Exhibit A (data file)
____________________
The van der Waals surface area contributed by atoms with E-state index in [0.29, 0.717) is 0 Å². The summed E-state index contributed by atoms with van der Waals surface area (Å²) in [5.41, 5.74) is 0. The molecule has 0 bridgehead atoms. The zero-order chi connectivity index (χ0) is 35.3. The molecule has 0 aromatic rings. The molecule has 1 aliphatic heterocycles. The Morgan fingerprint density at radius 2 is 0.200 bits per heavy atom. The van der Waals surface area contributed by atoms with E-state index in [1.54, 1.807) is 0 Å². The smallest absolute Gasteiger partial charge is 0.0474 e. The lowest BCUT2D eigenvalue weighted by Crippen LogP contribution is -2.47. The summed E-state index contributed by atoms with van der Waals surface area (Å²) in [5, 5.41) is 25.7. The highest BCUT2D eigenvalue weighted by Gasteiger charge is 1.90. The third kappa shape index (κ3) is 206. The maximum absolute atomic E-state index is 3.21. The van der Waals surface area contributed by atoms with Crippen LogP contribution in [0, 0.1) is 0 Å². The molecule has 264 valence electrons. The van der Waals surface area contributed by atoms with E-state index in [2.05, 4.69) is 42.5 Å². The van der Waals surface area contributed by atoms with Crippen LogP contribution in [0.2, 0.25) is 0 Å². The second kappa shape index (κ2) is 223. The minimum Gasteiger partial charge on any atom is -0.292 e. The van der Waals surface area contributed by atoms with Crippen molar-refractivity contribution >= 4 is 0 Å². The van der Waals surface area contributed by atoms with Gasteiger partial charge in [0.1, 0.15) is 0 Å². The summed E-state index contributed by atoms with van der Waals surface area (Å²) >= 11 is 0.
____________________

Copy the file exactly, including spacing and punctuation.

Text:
The van der Waals surface area contributed by atoms with E-state index in [0.29, 0.717) is 0 Å². The summed E-state index contributed by atoms with van der Waals surface area (Å²) in [5.41, 5.74) is 0. The molecule has 0 bridgehead atoms. The zero-order chi connectivity index (χ0) is 35.3. The molecule has 0 aromatic rings. The molecule has 1 aliphatic heterocycles. The Morgan fingerprint density at radius 2 is 0.200 bits per heavy atom. The van der Waals surface area contributed by atoms with E-state index in [1.54, 1.807) is 0 Å². The smallest absolute Gasteiger partial charge is 0.0474 e. The lowest BCUT2D eigenvalue weighted by Crippen LogP contribution is -2.47. The summed E-state index contributed by atoms with van der Waals surface area (Å²) in [5, 5.41) is 25.7. The highest BCUT2D eigenvalue weighted by Gasteiger charge is 1.90. The third kappa shape index (κ3) is 206. The maximum absolute atomic E-state index is 3.21. The van der Waals surface area contributed by atoms with Crippen LogP contribution in [0, 0.1) is 0 Å². The molecule has 264 valence electrons. The van der Waals surface area contributed by atoms with E-state index in [2.05, 4.69) is 42.5 Å². The van der Waals surface area contributed by atoms with Crippen LogP contribution in [0.2, 0.25) is 0 Å². The second kappa shape index (κ2) is 223. The minimum Gasteiger partial charge on any atom is -0.292 e. The van der Waals surface area contributed by atoms with Crippen molar-refractivity contribution >= 4 is 0 Å². The van der Waals surface area contributed by atoms with Gasteiger partial charge in [0.1, 0.15) is 0 Å². The summed E-state index contributed by atoms with van der Waals surface area (Å²) >= 11 is 0.